Well after burning [wasting] a whole day of trying to get a PoC RocketRaid 640 to work with Centos 7 by attempting to recompile the driver for the linux 3.10 kernel. I’ve given up trying to bench mark the differences between a single disk and a 4 disk raid 0 array for now. I may circle back to this if I can dig up another “working” raid controller that fits into my test setup.

    {Day 4}
    Well Day 4 was a bit more productive. While this isn’t a true representation of an actual workload but I set up several tests to baseline a few different server disk configurations. First lets cover the materials used in the testing.
    For the “FOG Server” I’m using a Dell Optiplex 790 with 8GB of ram. This is a mini desktop version so I can add full size expansion cards (like that PoC RocketRaid card). I also plan on testing the LOM network adapter as well as an intel dual port server adapter in a future test. So the desktop case is required. See the disk testing results here.

    {Day 5}
    Testing disk performances between hdd and ssd drives was not surprising. A single ssd is about 6 times faster than a hdd running on a the same hardware. Because of that PoC RocketRaid being a bust, I decided to use linux’s built in software raid to support the raid configuration part of my testing. I was really surprised on how fast the linux software raid really was with the hdd topping out at 380MB/s with the ssd maxing out with 718MB/s (only about twice as fast). This is only speculation, but I probably could get a bit more performance out of the hdd software raid array by adding a few more disks to the array. As for the ssd drives, I feel they are about maxing out the 3Gb/s sata channel on the 790. I wouldn’t expect to see much better performance out of the ssd array by adding 1 or 2 more ssd drives to the array because of this. One might consider why is disk speed important, especially because a single GbE network adapter can only move 125MB/s (theoretical max)? Remember we have 2 workloads we need to consider both a single unicast stream (linear read) and multiple unicast streams (random disk reads). The faster disks subsystem will allow faster data retrieval during the multiple unicast deployment. As we get into the networking part of the test we will see which is a better value, or has the greatest impact on speed for the money [ssd vs hdd]. I have a feeling we will find that our disk subsystem isn’t our choke point in our fog deployment server. I’m going to speculate having a full SSD array may not be of much value.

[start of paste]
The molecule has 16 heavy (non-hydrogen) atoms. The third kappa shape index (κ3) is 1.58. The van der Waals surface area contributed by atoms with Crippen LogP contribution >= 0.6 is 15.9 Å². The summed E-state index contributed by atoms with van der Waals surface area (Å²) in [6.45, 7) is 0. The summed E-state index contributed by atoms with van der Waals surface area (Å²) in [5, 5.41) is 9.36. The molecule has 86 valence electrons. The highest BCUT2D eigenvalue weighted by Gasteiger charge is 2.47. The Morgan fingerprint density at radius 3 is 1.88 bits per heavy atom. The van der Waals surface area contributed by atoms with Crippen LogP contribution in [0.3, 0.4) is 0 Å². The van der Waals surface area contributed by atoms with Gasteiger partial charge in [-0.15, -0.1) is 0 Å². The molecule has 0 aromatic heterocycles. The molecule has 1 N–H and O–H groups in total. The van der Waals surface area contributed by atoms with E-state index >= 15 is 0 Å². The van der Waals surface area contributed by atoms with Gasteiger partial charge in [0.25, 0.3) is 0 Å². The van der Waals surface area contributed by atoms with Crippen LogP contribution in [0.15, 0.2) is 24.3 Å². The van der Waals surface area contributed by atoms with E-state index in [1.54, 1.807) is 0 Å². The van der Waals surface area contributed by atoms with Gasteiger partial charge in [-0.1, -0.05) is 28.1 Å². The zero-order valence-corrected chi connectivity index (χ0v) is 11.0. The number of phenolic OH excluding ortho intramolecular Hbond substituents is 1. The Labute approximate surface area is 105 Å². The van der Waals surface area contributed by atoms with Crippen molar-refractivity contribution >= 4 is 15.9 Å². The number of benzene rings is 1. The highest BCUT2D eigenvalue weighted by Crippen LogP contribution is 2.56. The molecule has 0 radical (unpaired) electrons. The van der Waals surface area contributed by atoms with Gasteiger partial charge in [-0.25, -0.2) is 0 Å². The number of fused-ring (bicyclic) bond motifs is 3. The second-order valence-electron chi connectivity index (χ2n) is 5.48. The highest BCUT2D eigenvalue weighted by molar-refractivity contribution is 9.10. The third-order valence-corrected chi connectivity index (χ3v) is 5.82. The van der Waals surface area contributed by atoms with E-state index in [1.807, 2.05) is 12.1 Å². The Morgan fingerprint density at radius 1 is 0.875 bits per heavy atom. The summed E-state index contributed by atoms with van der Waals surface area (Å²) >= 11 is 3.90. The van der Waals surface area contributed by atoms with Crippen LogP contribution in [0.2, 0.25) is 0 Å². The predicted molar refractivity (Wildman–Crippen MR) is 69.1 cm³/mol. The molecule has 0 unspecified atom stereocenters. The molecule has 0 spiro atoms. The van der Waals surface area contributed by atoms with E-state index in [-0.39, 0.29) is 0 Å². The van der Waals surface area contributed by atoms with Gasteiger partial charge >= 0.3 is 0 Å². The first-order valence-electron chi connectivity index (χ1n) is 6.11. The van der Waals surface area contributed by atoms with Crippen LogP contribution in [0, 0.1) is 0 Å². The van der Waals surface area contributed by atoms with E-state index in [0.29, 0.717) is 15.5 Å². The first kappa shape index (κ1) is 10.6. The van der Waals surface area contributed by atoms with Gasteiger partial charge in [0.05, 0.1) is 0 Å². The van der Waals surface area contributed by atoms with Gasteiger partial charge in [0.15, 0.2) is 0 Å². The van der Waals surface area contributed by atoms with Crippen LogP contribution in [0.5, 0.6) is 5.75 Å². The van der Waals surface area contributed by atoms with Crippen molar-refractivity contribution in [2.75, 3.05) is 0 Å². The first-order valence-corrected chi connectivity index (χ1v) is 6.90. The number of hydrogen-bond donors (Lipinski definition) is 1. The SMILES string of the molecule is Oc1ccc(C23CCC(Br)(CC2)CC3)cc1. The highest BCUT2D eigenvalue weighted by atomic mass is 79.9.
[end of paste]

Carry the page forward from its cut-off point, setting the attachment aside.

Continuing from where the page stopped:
{Date 6}
    More to come


  • Moderator

    @george1421 said in Can you make FOG imaging go fast?:

    I can say from my production FOG server running 2 vCPUs on a 24 core vSphere server, I can achieve about 6.2GB/min transfer rates (yes I know this number is a bit misleading since it also include decompression times, but its a relative number that we all can see) for a single unicast image.

    That figure is not network transfer speed or compression/decompression speed nor is it an aggrigate, it is simply write speed to the host’s disk.

    It doesn’t represent or reflect network transfer speed or decompression speeds. These things are very loosely related to the write speed just as the disk you’re using is related to the write speed - but this figure does not tell where any bottleneck is.

    Trying to use this figure to gauge network transfer speed would be like trying to gauge the mail man’s speed based on how long it takes me to go check my mailbox (if the post office used that as their metric, the mailman would be fired because I check my mail every few days).

    Further, your bottleneck is probably not the next person’s bottleneck. My experience with multiple FOG servers on multiple types of hardware has shown that tuning FOG is a matter of balancing network throughput with a host’s ability to decompress. We cannot speed up how fast a host’s disk can write, it’s maximum write speed is still it’s maximum write speed no matter what we do with CPU or Network or Compression or RAM - the idea is simply to always have data waiting to be written to disk without delay, and how to balance the CPU’s ability to decompress with the network’s ability to transmit to many clients at once, and the FOG server’s ability to serve many clients at once. This all comes back to two simple things I think: Max Clients and compression rate.